Expounding more on the organizational aspect of the Massachusetts Gaming Commission, Director of Research and Responsible Gaming Mark Vander Linden explained its ongoing projects. In essence, the commission oversees all kinds of gambling including casinos, horse racing, and sports wagering. While maintaining regulations to ensure proper revenue attainment, the entity mainly concentrates on consumer protection and promotes responsible gaming. In his role, Vander Linden outlined his efforts of research regarding the social and economic effects of gambling within the state. The importance of such a study establishes the kind of associated behavior surrounding gambling, as well as understanding those most at risk.

“It’s easy to see things as black and white. ‘Casinos are good, casinos are bad.’ When I started in this field, I really did feel casinos were bad,” Vander told Sampan. “But I would rather look at what the evidence is, who is receiving jobs from this, and what types of tax revenues are being created. You want to understand the full picture, which means needing to understand the economics of it and how it affects people. The question is ‘Who is most profoundly affected in this situation?’”

Ben Hires, CEO of the Boston Chinatown Neighborhood Center, spoke about the causes spurring gambling within the Asian immigrant community. In operation for over 50 years, BCNC serves the Greater Boston Asian immigrant community. Hires contended that gambling is as addictive as drugs, alcohol, and other destructive habits. Touching upon the notion of parental gambling, he described that adult fighting, both verbal and physical, coupled with hunger from insufficient funds, prompt instances of child behavioral issues. In research conducted with Vander Linden, the BCNC sought to identify the root causes of addiction affecting the Asian immigrant community. This coalition discerned that one’s immigrant status often led to isolation because of “unconscious racism” and difficulties in employment due to language barriers.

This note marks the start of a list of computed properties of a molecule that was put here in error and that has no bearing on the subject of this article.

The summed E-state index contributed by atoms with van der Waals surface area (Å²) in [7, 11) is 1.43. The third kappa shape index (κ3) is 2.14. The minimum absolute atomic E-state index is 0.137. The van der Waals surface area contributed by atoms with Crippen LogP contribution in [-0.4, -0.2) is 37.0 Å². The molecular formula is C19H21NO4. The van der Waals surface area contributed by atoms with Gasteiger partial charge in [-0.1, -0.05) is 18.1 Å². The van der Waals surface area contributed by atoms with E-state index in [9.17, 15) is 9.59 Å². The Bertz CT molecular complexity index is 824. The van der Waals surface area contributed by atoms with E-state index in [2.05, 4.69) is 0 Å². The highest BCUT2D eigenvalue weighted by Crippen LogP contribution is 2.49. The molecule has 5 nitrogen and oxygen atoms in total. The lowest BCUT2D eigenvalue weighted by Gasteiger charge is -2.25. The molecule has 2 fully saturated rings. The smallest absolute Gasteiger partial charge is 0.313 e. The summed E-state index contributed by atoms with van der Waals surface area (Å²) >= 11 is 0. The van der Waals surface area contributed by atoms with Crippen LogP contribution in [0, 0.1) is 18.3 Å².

When asked about the BCNC’s methods for helping struggling individuals, Hires said, “The health of the family, whether financial or physical, goes back to those upstream determinants of health. Whether you are an immigrant or born in America, if you have a good job or relationships, you have other areas to make your life meaningful and enjoyable. Therefore, the casino is not something that (is attractive) to you. We like to think, ‘What are people’s occupational and educational opportunities? How can they get on a path to fulfill their dreams?’ The casino is not a place to make those dreams come true.”

Diving further into GameSense, Ho touched on the rising sports betting industry.

“We do have a sports wagering exclusion program. It works the same way as casino exclusion as when people sign up for this program, they no longer have access to sports betting apps such as DraftKings and FanDuel. They cannot utilize sportsbooks in Massachusetts casinos, as well. Since sports betting started growing, we have seen that a lot of people take advantage of these programs where they can exclude themselves from either one or both forms of gambling.”